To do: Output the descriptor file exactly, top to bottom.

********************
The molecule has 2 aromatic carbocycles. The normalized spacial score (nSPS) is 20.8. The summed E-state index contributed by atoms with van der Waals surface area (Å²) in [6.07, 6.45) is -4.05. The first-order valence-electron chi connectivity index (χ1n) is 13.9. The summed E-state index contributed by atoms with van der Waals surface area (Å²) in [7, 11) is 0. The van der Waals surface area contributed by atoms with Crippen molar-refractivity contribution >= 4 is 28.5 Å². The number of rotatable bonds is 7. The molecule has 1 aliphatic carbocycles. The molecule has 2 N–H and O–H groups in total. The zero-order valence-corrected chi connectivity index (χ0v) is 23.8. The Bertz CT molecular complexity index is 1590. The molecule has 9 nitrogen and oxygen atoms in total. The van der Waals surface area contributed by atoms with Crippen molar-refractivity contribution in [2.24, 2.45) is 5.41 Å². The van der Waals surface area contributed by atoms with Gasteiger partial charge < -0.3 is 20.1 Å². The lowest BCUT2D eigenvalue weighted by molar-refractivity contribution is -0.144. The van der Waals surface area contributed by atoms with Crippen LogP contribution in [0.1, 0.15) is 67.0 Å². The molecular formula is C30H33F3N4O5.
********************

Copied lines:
The molecule has 2 aromatic carbocycles. The normalized spacial score (nSPS) is 20.8. The summed E-state index contributed by atoms with van der Waals surface area (Å²) in [6.07, 6.45) is -4.05. The first-order valence-electron chi connectivity index (χ1n) is 13.9. The summed E-state index contributed by atoms with van der Waals surface area (Å²) in [7, 11) is 0. The van der Waals surface area contributed by atoms with Crippen molar-refractivity contribution >= 4 is 28.5 Å². The number of rotatable bonds is 7. The molecule has 1 aliphatic carbocycles. The molecule has 2 N–H and O–H groups in total. The zero-order valence-corrected chi connectivity index (χ0v) is 23.8. The Bertz CT molecular complexity index is 1590. The molecule has 9 nitrogen and oxygen atoms in total. The van der Waals surface area contributed by atoms with Crippen molar-refractivity contribution in [2.24, 2.45) is 5.41 Å². The van der Waals surface area contributed by atoms with Gasteiger partial charge < -0.3 is 20.1 Å². The lowest BCUT2D eigenvalue weighted by molar-refractivity contribution is -0.144. The van der Waals surface area contributed by atoms with Crippen LogP contribution in [0.1, 0.15) is 67.0 Å². The molecular formula is C30H33F3N4O5.